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Talking Downton Abbey Season Six With Jessica Fellowes

With less than one month to go until the next season of Downton Abbey premieres on KCTS 9, it’s time to get ready for all the drama, romance and the witty bon mots in store for us. As we all wait with apt anticipation, here is a revealing interview with author, journalist, public speaker and Downton Abbey insider Jessica Fellowes.

Jessica Fellowes. Photo credit Sarah Weal.

Laurel Ann Nattress: The sixth and final season of Downton Abbey premieres in the U.S. on MASTERPIECE Classic on January 3, 2016. It has been an amazing ride for period drama fans all over the world. As creator and writer Julian Fellowes’ niece, you have been involved since the early days of the series. Looking back, can you share some of your favorite moments?

Jessica Fellowes: There have been so many, but I’d say that the moment Isobel and Matthew first arrived at Downton Abbey was very memorable – not least for Violet’s damning line: "We could always start with Mrs. Crawley and Lady Grantham." I loved the final scene of series four, with Mrs. Hughes and Carson going for a paddle in the sea, hand in hand. When Edith went to take back Marigold from Mrs. Drewe, I found the scene unbearably moving, so well-written – I didn’t know who to cry for more. But who can forget Mary slipping over in the mud, carrying water for her blessed pigs? What a ride it’s been.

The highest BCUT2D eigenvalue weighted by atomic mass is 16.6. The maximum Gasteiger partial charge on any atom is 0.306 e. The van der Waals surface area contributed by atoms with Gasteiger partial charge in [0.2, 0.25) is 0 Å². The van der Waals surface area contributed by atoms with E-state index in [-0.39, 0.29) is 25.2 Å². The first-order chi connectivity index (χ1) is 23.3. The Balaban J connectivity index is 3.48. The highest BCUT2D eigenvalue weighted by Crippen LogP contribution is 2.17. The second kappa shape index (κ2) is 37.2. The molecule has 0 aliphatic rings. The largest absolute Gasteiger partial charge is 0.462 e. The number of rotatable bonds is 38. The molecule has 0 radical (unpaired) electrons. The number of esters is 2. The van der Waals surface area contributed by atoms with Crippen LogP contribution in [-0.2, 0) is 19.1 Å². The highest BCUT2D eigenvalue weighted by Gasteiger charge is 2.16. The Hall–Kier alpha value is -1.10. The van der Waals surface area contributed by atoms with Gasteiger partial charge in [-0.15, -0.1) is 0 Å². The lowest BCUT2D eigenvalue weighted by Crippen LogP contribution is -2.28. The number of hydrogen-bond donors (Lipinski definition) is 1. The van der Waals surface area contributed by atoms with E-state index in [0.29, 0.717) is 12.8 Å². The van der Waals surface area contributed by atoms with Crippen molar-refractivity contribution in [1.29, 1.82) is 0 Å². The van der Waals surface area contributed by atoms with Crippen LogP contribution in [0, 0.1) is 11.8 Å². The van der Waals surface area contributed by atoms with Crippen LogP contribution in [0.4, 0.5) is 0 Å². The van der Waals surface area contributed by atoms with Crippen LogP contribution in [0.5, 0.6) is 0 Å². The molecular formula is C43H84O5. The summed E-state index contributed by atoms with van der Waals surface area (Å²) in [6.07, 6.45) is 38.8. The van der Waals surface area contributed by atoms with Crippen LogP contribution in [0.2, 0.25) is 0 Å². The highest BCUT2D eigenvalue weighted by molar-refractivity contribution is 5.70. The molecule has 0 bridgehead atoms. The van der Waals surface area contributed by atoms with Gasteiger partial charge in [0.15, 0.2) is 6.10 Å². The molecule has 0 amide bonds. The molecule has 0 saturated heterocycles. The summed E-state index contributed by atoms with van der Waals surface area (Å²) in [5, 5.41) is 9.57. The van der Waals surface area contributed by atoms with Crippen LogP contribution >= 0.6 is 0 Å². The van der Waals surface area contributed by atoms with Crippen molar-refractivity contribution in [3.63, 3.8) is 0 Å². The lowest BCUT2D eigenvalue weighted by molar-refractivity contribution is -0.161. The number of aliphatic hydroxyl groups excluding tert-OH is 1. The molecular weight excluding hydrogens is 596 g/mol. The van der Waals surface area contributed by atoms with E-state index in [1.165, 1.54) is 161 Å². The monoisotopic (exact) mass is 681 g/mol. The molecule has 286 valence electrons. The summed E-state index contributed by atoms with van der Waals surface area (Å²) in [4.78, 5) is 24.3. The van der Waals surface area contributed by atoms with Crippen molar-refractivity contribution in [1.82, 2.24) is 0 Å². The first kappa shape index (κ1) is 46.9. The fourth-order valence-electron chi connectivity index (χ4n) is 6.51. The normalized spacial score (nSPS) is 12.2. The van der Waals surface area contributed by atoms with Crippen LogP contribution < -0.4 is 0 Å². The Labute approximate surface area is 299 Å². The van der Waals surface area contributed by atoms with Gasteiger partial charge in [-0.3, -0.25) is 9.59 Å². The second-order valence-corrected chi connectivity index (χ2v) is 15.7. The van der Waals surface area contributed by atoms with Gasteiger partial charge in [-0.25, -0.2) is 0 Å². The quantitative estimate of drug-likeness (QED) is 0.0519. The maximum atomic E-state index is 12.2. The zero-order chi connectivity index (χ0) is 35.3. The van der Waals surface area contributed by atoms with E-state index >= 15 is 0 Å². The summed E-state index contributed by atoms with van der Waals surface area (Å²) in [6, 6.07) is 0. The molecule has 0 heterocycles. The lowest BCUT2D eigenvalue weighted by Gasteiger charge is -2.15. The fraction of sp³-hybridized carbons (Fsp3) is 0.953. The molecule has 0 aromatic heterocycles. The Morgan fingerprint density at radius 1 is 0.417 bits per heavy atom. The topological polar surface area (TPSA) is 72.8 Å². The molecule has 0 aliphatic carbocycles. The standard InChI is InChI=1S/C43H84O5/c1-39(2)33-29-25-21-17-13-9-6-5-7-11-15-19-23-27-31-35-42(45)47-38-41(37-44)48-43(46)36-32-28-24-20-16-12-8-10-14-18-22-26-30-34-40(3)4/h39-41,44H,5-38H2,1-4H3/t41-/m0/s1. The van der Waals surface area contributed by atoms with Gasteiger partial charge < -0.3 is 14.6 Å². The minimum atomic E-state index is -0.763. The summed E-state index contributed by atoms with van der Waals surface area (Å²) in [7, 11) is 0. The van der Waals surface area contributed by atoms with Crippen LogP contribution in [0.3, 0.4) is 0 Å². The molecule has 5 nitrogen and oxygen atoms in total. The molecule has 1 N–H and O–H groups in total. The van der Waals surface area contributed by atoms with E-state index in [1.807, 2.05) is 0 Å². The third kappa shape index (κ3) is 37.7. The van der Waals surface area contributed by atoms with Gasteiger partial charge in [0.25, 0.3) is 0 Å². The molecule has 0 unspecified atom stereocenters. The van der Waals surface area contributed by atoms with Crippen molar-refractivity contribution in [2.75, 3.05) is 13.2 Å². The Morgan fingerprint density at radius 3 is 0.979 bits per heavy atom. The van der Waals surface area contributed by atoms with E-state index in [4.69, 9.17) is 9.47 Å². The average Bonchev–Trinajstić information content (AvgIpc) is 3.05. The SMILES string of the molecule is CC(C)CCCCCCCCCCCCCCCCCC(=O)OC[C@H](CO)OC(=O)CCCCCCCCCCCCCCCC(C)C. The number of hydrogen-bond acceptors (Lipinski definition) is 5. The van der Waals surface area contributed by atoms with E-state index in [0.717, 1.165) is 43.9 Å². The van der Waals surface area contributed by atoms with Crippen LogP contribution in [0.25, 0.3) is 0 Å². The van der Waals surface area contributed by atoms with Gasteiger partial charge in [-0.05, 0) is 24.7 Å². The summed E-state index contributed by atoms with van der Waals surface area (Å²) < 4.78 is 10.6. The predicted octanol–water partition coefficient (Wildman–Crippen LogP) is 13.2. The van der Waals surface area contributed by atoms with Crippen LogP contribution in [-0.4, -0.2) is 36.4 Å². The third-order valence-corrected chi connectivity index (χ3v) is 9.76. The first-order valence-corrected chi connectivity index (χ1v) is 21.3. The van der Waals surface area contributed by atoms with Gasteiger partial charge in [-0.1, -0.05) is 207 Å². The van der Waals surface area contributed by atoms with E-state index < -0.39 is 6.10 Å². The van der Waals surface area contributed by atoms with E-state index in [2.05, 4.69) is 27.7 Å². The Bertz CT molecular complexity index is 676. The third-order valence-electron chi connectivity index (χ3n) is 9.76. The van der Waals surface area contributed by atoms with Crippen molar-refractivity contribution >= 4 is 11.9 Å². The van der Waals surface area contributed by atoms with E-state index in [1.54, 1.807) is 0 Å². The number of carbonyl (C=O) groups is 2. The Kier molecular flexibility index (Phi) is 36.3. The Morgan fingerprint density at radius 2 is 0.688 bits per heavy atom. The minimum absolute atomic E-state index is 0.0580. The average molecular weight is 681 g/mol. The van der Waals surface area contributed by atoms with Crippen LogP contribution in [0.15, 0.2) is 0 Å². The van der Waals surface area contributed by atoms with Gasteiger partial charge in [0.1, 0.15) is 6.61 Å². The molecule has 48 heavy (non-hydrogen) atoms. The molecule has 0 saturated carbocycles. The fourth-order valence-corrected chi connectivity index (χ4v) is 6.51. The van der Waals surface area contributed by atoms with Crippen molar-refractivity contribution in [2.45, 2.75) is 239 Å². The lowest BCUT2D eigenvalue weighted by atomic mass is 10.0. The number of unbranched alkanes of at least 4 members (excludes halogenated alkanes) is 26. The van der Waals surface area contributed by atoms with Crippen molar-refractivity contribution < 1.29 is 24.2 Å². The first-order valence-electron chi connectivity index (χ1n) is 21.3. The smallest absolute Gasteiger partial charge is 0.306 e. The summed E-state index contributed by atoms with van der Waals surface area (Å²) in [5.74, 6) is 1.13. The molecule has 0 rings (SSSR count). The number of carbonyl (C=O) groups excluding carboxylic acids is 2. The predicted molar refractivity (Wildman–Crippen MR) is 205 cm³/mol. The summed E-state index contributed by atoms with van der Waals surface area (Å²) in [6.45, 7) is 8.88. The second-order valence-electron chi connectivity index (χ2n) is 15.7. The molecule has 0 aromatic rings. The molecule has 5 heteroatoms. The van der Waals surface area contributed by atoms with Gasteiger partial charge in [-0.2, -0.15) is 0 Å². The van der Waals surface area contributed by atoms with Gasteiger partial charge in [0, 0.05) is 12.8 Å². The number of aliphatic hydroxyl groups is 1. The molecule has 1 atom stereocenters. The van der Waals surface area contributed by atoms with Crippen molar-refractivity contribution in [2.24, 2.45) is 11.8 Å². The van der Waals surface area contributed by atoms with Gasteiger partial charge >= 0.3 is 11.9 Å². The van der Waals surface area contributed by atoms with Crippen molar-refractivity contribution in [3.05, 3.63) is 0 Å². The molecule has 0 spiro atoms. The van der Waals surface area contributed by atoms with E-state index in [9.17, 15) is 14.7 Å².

LN: We have followed the lives of the aristocratic Crawley family and their servants from the sinking of the Titanic in 1912 through WWI and into the Jazz Age of 1925. As a social historian and journalist, what do you find intriguing about the era in British history? How does it factor into the new season? 

JF: This era has always held a fascination for me – it was something that Julian and I both shared, particularly as a lot of our family’s anecdotes came from his father and aunts of the time. They had told Julian the stories of a way of life that largely disappeared – much of these have found their way into Downton. What I found so extraordinary was that the men and women were brought up before the first World War in the expectation that they would lead lives very similar to that of their parents, grandparents and even great-grandparents. But in a very short period of time – really, the years of the war – everything had changed completely. They had to adjust to that, and it is this theme of change and reaction to change that forms the main theme of Downton. I think we find it so compelling because we have been through something very similar ourselves in the last few years, whether you’re talking about DNA, Google, home computers or Botox, the way in which we communicate, work and live has been radically altered. Sometimes that is exciting but sometimes it is overwhelming. Everyone is either a Violet or an Edith in the way they respond to that!